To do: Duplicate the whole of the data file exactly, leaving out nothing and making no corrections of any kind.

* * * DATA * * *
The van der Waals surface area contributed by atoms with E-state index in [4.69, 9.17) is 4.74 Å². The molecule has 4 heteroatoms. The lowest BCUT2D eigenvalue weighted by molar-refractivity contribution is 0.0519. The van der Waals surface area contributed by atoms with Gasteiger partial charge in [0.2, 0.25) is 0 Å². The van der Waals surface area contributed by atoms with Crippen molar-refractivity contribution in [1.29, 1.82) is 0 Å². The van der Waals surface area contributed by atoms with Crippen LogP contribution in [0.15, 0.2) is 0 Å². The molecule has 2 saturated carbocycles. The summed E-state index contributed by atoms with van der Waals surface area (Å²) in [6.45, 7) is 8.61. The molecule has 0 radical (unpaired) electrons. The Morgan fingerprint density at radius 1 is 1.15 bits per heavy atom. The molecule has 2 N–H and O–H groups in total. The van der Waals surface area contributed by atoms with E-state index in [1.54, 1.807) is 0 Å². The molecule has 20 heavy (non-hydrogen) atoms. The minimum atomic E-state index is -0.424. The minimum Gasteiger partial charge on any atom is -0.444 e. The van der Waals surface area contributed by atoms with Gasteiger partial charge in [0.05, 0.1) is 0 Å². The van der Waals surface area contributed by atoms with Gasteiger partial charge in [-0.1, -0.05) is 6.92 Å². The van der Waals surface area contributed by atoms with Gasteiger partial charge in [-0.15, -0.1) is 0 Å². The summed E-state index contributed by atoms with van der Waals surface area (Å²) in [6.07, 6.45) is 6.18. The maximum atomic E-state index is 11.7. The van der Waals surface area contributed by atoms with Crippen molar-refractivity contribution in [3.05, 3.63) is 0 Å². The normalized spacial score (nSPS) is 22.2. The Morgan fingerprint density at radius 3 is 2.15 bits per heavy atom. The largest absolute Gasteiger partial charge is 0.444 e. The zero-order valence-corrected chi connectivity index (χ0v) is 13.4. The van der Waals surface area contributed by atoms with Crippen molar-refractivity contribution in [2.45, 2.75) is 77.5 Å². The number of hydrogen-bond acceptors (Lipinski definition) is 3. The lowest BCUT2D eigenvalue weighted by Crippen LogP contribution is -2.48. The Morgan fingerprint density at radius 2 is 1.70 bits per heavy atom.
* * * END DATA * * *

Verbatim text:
The van der Waals surface area contributed by atoms with E-state index in [4.69, 9.17) is 4.74 Å². The molecule has 4 heteroatoms. The lowest BCUT2D eigenvalue weighted by molar-refractivity contribution is 0.0519. The van der Waals surface area contributed by atoms with Gasteiger partial charge in [0.2, 0.25) is 0 Å². The van der Waals surface area contributed by atoms with Crippen molar-refractivity contribution in [1.29, 1.82) is 0 Å². The van der Waals surface area contributed by atoms with Crippen LogP contribution in [0.15, 0.2) is 0 Å². The molecule has 2 saturated carbocycles. The summed E-state index contributed by atoms with van der Waals surface area (Å²) in [6.45, 7) is 8.61. The molecule has 0 radical (unpaired) electrons. The Morgan fingerprint density at radius 1 is 1.15 bits per heavy atom. The molecule has 2 N–H and O–H groups in total. The van der Waals surface area contributed by atoms with E-state index in [1.54, 1.807) is 0 Å². The molecule has 20 heavy (non-hydrogen) atoms. The minimum atomic E-state index is -0.424. The minimum Gasteiger partial charge on any atom is -0.444 e. The van der Waals surface area contributed by atoms with Gasteiger partial charge in [0.05, 0.1) is 0 Å². The van der Waals surface area contributed by atoms with Gasteiger partial charge in [-0.1, -0.05) is 6.92 Å². The van der Waals surface area contributed by atoms with Gasteiger partial charge in [-0.15, -0.1) is 0 Å². The summed E-state index contributed by atoms with van der Waals surface area (Å²) in [6.07, 6.45) is 6.18. The maximum atomic E-state index is 11.7. The van der Waals surface area contributed by atoms with Crippen molar-refractivity contribution in [3.05, 3.63) is 0 Å². The normalized spacial score (nSPS) is 22.2. The Morgan fingerprint density at radius 3 is 2.15 bits per heavy atom. The largest absolute Gasteiger partial charge is 0.444 e. The zero-order valence-corrected chi connectivity index (χ0v) is 13.4. The van der Waals surface area contributed by atoms with Crippen molar-refractivity contribution in [2.45, 2.75) is 77.5 Å². The number of hydrogen-bond acceptors (Lipinski definition) is 3. The lowest BCUT2D eigenvalue weighted by Crippen LogP contribution is -2.48. The Morgan fingerprint density at radius 2 is 1.70 bits per heavy atom.